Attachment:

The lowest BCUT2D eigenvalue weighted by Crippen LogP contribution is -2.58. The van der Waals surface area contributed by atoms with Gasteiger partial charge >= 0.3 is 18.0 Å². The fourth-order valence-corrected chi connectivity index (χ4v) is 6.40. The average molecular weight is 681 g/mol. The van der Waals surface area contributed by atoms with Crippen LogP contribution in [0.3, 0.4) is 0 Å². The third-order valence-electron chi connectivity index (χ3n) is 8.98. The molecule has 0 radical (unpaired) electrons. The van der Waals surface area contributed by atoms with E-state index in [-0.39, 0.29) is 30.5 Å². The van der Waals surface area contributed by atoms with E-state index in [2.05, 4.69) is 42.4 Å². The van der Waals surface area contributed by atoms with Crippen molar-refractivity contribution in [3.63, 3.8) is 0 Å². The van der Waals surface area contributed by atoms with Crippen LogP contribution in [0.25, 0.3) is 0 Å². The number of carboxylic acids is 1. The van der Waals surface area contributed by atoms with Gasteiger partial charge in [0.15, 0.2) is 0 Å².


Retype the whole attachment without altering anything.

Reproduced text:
The lowest BCUT2D eigenvalue weighted by Crippen LogP contribution is -2.58. The van der Waals surface area contributed by atoms with Gasteiger partial charge >= 0.3 is 18.0 Å². The fourth-order valence-corrected chi connectivity index (χ4v) is 6.40. The average molecular weight is 681 g/mol. The van der Waals surface area contributed by atoms with Crippen LogP contribution in [0.3, 0.4) is 0 Å². The third-order valence-electron chi connectivity index (χ3n) is 8.98. The molecule has 0 radical (unpaired) electrons. The van der Waals surface area contributed by atoms with E-state index in [-0.39, 0.29) is 30.5 Å². The van der Waals surface area contributed by atoms with E-state index in [2.05, 4.69) is 42.4 Å². The van der Waals surface area contributed by atoms with Crippen molar-refractivity contribution in [3.63, 3.8) is 0 Å². The van der Waals surface area contributed by atoms with Crippen LogP contribution in [0.25, 0.3) is 0 Å². The number of carboxylic acids is 1. The van der Waals surface area contributed by atoms with Gasteiger partial charge in [0.15, 0.2) is 0 Å².